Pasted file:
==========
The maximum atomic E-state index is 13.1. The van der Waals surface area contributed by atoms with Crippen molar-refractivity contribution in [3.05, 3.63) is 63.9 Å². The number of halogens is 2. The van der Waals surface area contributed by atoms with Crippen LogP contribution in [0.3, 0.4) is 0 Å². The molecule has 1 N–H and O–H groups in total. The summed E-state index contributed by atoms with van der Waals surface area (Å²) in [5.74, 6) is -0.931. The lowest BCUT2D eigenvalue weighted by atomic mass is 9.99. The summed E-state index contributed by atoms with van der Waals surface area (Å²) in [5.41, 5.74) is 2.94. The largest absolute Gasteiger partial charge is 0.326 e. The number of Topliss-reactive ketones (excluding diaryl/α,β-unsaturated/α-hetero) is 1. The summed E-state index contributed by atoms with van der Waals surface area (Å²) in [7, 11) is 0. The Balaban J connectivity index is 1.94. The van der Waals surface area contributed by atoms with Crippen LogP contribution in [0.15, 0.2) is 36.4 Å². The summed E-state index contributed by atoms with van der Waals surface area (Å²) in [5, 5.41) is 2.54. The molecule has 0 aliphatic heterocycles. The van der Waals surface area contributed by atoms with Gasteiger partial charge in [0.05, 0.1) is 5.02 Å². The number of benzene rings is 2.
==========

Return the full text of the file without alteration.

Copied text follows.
The maximum atomic E-state index is 13.1. The van der Waals surface area contributed by atoms with Crippen molar-refractivity contribution in [3.05, 3.63) is 63.9 Å². The number of halogens is 2. The van der Waals surface area contributed by atoms with Crippen LogP contribution in [0.3, 0.4) is 0 Å². The molecule has 1 N–H and O–H groups in total. The summed E-state index contributed by atoms with van der Waals surface area (Å²) in [5.74, 6) is -0.931. The lowest BCUT2D eigenvalue weighted by atomic mass is 9.99. The summed E-state index contributed by atoms with van der Waals surface area (Å²) in [5.41, 5.74) is 2.94. The largest absolute Gasteiger partial charge is 0.326 e. The number of Topliss-reactive ketones (excluding diaryl/α,β-unsaturated/α-hetero) is 1. The summed E-state index contributed by atoms with van der Waals surface area (Å²) in [7, 11) is 0. The Balaban J connectivity index is 1.94. The van der Waals surface area contributed by atoms with Crippen LogP contribution in [0.15, 0.2) is 36.4 Å². The summed E-state index contributed by atoms with van der Waals surface area (Å²) in [5, 5.41) is 2.54. The molecule has 0 aliphatic heterocycles. The van der Waals surface area contributed by atoms with Gasteiger partial charge in [0.05, 0.1) is 5.02 Å². The number of benzene rings is 2.